Or just skip the pastels.

Oh wait, did I say that out loud?  Nevermind.  I admit that it bugs me to see a photo with Olive Green grass scrapped with mint green cardstock.  I'm obsessive.  I get that this might be abnormal. But do take overall color into consideration when you look at the whole page.

For me.  Mwah.

5. En-TITLE-d.

No doubt this is very subjective, but in looking at my own work, I find that pages that have a title are much more interesting than those that don't.

Maybe it's a phase I'm going through.  I dunno.  However, since titles have been a part of scrapbook layout design forEVER, odds are there's a good reason for that ;)  It's like the title draws me in and gives me a clue that guides me to the rest of the layout.  Sets the expectation.  And if the title is particularly clever it adds a new layer of enjoyment.

Take a look through your favorite gallery, and see if you agree with me.  Or take a good look at that layout you finished but just don't love.  Maybe a title will make a difference. I've actually gone back and added titles to a couple of pages I wasn't happy with, and it made all the difference.  To me.

Title Approaches

There you have it.  Five easy details that will help you elevate your scrapping to new levels with a minimum of fuss and no pain.

Now, who wants to come help me finish cleaning the basement?

Tuesday, January 27, 2015


When my older daughter was a little girl, I would tell her to go clean up her room.  I'd go in there and find her looking at a book, or playing with a doll, or worse, just sitting.  It used to make me seriously annoyed.

Then I realized (I think God helped me out, here) that she really had no idea HOW to clean up her room.  The task seemed overwhelming and she had no experience at breaking it down and doing bit by bit.

Today I went in the basement of our new (as of October 4) home.  It's still... well, the kindest thing I can say is "awry."  My husband has accomplished great things down there, putting all the right storage elements in place, and generally hanging pictures and whatnot.  But it isn't there yet.  And I feel completely overwhelmed by it, just like Kati sitting on her floor, looking at a book.

I've made three trips up and down the stairs this morning.  I spent twenty minutes looking at my scrapbooks (which was really fun, although I am glad my skills have improved).  I have stood in the middle of every room downstairs.  The guest room is in pretty good shape.  My husband's office is completely finished (he doesn't suffer from stand-in-the-middle-of-the-room-being-overwhelmed-itis).  Guest bath is good to go (one or two pictures need to be hung, but that's not so bad).

Family room.  Eep.  Cue overwhelmage.

So I did what any smart mother with grown children does.  I whined to my daughter on Facebook.

You know what she told me?  Exactly what I told her all those years ago.  Start by the door and just work your way around the room, she said.  Put everything in its spot.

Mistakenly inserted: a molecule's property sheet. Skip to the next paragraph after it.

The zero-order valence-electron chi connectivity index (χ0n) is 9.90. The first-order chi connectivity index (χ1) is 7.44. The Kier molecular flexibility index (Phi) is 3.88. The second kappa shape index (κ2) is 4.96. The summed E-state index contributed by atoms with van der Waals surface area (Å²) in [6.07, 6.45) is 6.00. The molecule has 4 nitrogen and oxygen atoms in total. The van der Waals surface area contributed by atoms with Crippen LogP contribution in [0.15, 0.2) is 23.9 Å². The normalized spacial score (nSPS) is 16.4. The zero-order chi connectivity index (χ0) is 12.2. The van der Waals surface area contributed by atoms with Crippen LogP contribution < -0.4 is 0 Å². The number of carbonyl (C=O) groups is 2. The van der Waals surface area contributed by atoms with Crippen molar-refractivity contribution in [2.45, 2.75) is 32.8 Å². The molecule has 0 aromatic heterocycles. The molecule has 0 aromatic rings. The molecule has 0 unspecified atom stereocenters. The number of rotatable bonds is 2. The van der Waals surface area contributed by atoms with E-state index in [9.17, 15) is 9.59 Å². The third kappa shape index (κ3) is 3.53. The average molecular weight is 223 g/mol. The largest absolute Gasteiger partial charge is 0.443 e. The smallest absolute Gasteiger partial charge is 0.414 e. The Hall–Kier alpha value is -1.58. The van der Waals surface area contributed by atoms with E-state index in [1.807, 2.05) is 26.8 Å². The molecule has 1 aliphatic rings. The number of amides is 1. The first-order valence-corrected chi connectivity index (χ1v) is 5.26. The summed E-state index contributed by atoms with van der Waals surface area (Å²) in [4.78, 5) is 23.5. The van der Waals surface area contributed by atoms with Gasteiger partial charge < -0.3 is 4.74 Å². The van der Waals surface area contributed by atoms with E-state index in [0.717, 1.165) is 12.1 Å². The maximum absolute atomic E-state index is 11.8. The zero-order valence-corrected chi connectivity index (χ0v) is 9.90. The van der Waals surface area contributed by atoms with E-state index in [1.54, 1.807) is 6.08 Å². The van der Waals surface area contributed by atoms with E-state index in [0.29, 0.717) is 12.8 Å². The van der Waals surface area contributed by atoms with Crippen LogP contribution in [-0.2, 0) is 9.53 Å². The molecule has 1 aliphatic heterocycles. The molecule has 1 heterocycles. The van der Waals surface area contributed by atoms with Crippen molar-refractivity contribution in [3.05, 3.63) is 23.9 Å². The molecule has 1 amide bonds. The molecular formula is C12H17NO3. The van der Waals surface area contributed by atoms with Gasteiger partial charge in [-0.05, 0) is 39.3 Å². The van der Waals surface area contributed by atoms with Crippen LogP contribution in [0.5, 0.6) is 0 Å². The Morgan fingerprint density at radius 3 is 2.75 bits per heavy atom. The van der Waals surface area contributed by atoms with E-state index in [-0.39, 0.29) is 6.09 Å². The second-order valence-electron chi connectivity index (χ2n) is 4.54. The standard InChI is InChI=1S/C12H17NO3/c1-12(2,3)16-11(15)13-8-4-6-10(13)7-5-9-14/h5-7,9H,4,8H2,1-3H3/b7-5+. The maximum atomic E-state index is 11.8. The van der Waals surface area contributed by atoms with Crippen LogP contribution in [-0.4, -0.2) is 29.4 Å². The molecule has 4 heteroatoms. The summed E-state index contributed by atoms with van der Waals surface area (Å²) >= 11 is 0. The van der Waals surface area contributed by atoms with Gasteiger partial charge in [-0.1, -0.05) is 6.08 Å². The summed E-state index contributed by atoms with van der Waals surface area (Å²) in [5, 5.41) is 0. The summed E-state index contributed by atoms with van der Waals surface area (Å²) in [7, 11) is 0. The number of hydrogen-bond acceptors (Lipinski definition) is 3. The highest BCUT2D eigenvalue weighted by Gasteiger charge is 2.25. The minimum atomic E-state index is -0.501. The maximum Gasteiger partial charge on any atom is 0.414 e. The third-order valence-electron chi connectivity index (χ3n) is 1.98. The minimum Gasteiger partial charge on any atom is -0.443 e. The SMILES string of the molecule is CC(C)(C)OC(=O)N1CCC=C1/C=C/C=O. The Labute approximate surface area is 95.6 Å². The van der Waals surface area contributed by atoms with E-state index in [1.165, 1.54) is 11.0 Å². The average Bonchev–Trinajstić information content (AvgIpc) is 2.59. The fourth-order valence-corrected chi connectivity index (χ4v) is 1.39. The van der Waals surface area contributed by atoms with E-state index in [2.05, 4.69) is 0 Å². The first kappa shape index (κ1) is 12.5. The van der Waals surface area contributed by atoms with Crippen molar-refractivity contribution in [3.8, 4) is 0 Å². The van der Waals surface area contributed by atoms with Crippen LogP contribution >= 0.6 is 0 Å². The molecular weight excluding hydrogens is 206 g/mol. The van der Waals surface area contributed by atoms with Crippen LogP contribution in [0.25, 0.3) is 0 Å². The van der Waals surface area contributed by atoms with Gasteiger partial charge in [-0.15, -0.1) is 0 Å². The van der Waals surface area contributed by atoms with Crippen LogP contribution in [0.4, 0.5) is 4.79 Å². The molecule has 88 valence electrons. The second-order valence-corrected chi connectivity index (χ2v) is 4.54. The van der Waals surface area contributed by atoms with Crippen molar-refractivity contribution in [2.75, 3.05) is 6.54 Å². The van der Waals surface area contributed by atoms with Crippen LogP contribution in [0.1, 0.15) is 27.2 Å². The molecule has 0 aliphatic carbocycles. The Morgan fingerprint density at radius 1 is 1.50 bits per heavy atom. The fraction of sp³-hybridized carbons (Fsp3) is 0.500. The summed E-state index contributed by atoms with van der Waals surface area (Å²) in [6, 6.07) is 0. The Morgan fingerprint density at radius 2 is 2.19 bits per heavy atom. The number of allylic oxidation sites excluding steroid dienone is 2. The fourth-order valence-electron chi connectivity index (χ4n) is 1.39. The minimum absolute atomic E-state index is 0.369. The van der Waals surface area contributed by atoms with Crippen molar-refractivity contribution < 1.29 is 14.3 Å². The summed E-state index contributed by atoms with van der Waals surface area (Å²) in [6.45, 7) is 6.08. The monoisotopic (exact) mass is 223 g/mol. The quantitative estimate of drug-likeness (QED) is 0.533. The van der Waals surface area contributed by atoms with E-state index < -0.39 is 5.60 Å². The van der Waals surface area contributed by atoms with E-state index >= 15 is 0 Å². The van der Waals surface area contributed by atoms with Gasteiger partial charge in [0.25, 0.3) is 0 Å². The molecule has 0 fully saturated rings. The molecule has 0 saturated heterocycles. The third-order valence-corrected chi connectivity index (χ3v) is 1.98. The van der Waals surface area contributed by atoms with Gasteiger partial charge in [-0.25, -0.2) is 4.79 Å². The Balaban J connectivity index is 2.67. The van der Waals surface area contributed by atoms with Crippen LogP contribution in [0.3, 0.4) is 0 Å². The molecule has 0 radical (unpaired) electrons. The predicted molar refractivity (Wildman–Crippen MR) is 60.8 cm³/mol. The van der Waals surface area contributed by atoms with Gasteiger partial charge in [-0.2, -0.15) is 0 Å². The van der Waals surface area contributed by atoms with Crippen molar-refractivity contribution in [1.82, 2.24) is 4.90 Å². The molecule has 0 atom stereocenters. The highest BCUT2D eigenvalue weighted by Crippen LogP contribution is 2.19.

But then she redeemed herself by recommending I get new music and play it full blast.  I rather like that idea.  So I'm off to make one more trip DOWN the stairs.  Not coming up til it's at least presentable :)

Sunday, January 25, 2015

On Display in action In An Instant. Oh, and writing on chalkboard in Photoshop...

I know the chalkboard trend has been around for a while in the scrappy crafty world, so you probably have a fair stash of it by now.  There are quite a few styles available for imitating the look of chalk on a chalkboard, but not everyone is addicted to styles as I am.  So I set about playing to see if I could create a fairly realistic effect just using Photoshop (it will work in Photoshop Elements, too).

Here's a layout I did using The Photo Project - In An Instant and photos of my "grand dog" Leonard (Leo for short) :

To be sure, it's a quick layout; I spent more time on shadows than anything (mostly because I love playing with shadows).  I wanted to show a few pictures that Leo's mama had recently shared in our Facebook chat that captured his goofy-but-loveable personality and not-quite-outgrown puppyness. Which we are going to pretend is a real word for the purposes of this blog.

Once my photos and elements were in place, I went to work on the title and journaling.  The first step is to choose a font that isn't perfect for chalk writing, because no matter how carefully you write, there will be spots the chalk doesn't cover the board so it's spotty and irregular.  I found a few good options (all of which are free for personal use).

Then I set about trying to increase the chalky effect:

not bad, right?  Let me show you how I achieved the look.

1. First, choose your color.  Don't go for pure white!  If you look at real chalk on a real chalkboard, you will notice that so much of the black shows through that it's much closer to grey than white.  I picked the above color, but feel free to play around and get the shade you prefer!

2. Choose your font.  I liked this one (Film Cryptic) - it's more regular than I could write myself, but it's very readable and still has enough rough edges to be sort of realistic.  

3. Once you have your journaling the way you like it, duplicate the layer (I use control + j keyboard shortcut)  Set the blending mode of the top layer to "Dissolve."  I have to admit I have never used this blending mode before, because it makes everything all spotty and that has never been the look I've been going for before, LOL.  I lowered the fill to 87%  because it left more bare spots, but feel free to play to see what effect YOU want.